Last modified on 25 May 2014, at 13:05

notate bene

EnglishEdit

EtymologyEdit

Classical Latin notāte (plural present active imperative form of notō (I mark”, “I note”, “I observe); cf. notā) + bene (well), formed on the pattern of nota bene, used as its plural

PronunciationEdit

  • (Latin) IPA(key): /noˈtaːte ˌbene/

InterjectionEdit

notate bene

  1. plural form of nota bene
    • 1940: the Classical Association of the Middle West and South, the Classical Association of New England, the California Classical Association, the Classical Association of the Atlantic States, and the Classical Association of the Pacific Northwest, The Classical journal, volume 36, page 22 (Classical Association of the Middle West and South)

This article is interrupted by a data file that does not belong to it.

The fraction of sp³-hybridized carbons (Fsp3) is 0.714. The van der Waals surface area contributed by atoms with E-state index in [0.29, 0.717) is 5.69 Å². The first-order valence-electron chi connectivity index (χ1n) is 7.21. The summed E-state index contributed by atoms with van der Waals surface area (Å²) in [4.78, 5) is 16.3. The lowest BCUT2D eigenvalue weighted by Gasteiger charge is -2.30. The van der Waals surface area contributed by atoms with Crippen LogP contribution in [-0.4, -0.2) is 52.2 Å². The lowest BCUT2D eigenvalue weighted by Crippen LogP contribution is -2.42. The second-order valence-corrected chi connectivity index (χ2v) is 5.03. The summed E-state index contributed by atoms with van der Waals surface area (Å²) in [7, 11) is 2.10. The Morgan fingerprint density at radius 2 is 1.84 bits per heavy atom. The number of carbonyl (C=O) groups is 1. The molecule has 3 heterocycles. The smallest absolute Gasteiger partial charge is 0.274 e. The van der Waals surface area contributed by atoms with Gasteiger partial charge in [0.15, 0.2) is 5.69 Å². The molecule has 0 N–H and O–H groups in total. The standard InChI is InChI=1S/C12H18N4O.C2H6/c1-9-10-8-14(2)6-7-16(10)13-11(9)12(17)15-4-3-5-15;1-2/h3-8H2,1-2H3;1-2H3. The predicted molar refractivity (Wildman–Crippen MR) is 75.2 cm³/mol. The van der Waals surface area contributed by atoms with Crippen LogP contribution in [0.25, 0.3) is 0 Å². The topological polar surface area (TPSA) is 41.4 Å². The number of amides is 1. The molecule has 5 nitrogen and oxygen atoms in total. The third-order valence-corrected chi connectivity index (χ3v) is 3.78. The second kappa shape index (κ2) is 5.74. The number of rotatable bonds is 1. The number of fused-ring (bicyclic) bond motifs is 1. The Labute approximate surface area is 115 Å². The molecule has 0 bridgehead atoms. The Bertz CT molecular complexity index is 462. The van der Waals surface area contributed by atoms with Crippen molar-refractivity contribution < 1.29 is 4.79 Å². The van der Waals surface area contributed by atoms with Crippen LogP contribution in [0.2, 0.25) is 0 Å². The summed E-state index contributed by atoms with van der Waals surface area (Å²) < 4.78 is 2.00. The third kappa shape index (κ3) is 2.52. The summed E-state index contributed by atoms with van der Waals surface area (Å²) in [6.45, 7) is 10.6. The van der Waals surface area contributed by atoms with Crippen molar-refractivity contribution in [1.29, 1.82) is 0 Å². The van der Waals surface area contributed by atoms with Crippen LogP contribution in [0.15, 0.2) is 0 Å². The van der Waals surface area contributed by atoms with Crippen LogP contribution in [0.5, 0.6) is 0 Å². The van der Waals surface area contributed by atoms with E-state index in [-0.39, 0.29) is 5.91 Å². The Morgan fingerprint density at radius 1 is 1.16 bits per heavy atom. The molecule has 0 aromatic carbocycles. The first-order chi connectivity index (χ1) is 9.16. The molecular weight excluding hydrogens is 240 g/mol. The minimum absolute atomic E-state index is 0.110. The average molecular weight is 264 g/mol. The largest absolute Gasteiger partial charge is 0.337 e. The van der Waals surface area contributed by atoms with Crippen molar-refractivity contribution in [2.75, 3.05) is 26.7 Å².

“We cover some of this material in our seventh- and eighth-grade social science classes.” Notate bene those magic words, “social science!”
    • 2003: Mary Ann Vigilante Mannino and Justin Vitiello, Breaking open: reflections on Italian American women’s writing, page 28 (Purdue University Press; ISBN 1557532435, 9781557532435)
      Notate bene: As an existentialist “condemned to skepticism” — especially regarding my own assertions — I entertain the following doubts: by the time this book goes into print and on the market, the Italy a few of us know today will have changed radically.

LatinEdit

PhraseEdit

notāte bene

  1. plural form of notā bene